In general, I never get the blank page syndrome of staring at a blank page for hours and not knowing what to write. I usually find it easy to find words about the subjects I enjoy writing about. But in the case of the article, I imagine that writing for a blog other than mine gave me a little extra responsibility.

Where should I start? Well, for what I’m best at, the state of this industry that we all love and that has brought us so many troubles over the past few years but brings us so much joy and will continue to bring us in the future.

At the same time as a review I’m doing about the directory and map of Spanish video game companies, I noticed that the whole thing actually has a small flaw. It points to Madrid as the company with the most video game companies in quantitative terms, but does not take into account the qualitative notion. So here we have the first topic.

Barcelona, ​​city of reference

The reality is that today Barcelona is the most important city in terms of video games. It may have fewer companies, but they are more active, have developed more video games, are more diversified in terms of business models, and are growing faster. In the industry’s latest white paper, the company figures and their distribution follow the same guidelines of my directory, and indicated a turnover of 313 million euros in 2013. I’m convinced that 80% of that will come from companies that are in Barcelona.

Why this reality? It’s not clear to me but I can only imagine that the facilities given to project developers will make it easier to start projects or attract projects from outside Barcelona. A clear example of this fact is the Gamelab of Iván Lobo, who left his native Asturias to settle in Barcelona after speaking with Madrid without the latter being able to win one of the biggest video game events in Europe. . This ability to provide facilities is evident in the ease with which they have attracted multinationals to settle in Barcelona: Ubisoft, King.com, Digital Chocolate, Grin (the latter has already been deactivated) and they represent a key point Connection with another important aspect of an industry: training.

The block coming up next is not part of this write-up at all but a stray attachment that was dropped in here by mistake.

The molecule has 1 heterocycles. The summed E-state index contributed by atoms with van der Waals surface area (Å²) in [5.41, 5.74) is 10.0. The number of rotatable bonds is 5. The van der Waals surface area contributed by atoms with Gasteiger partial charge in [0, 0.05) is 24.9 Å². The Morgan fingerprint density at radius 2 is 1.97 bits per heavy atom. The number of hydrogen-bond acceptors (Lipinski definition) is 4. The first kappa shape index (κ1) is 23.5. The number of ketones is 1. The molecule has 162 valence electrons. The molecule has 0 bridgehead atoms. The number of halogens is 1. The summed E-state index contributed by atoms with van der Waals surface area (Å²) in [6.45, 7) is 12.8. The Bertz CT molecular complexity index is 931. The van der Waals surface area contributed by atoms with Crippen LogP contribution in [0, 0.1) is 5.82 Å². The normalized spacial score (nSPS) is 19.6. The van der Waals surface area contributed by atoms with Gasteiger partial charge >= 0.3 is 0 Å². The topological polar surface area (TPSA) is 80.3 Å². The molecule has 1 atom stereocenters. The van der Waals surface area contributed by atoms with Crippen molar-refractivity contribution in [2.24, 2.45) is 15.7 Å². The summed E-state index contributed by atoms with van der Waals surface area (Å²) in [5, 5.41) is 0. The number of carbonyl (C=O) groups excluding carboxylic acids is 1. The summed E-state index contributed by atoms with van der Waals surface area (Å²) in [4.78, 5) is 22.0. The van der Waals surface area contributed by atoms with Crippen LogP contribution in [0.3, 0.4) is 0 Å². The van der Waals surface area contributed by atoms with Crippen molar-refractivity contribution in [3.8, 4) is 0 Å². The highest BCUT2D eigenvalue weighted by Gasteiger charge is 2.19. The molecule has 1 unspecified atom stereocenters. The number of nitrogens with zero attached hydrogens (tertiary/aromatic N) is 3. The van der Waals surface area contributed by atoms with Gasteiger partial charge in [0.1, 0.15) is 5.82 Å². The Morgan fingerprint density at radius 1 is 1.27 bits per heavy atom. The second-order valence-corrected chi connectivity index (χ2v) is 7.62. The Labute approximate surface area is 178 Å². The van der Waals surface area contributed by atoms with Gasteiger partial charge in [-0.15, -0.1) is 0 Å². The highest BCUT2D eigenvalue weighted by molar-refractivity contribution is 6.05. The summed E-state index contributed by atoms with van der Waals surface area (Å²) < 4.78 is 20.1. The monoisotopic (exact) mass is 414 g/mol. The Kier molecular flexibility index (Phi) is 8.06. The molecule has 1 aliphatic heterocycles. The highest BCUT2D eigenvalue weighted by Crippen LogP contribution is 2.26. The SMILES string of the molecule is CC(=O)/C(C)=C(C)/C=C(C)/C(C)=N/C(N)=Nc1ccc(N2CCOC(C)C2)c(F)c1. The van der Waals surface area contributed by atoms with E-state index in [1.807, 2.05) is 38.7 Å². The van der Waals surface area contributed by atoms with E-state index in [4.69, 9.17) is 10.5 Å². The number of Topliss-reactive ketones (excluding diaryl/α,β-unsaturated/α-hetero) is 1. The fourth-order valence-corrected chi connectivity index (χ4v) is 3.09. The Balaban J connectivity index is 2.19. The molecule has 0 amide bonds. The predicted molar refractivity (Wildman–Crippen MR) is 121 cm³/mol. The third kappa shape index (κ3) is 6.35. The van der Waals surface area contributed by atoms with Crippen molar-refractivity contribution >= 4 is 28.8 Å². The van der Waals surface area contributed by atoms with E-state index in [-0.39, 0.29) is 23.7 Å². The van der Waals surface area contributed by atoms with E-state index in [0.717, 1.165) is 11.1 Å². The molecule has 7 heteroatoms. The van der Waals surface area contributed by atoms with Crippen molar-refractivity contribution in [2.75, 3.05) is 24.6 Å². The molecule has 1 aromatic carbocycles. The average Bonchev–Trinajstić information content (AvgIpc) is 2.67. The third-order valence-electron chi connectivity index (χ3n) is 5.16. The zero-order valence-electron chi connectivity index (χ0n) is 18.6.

Education doesn’t have to be just academic. For years there have been no university or academy programs that train professionals. This training was provided by the video game companies, who indirectly took on a master role, guiding the aspiring inexperienced but more talented developers, over the years working together, turned them into professionals who understood the industry, and then started their own video game companies.

How many studios were founded under the wing of Pyro Studios (in Madrid) or Grin, Digital Chocolate, Ubisoft and others in Barcelona? Of course, if we look at academic training, for a few years now there have also been the first masters degrees in video game development, reinforced in recent years with 3 degrees in video game development, a cornerstone of the fundamentals of a healthy industry.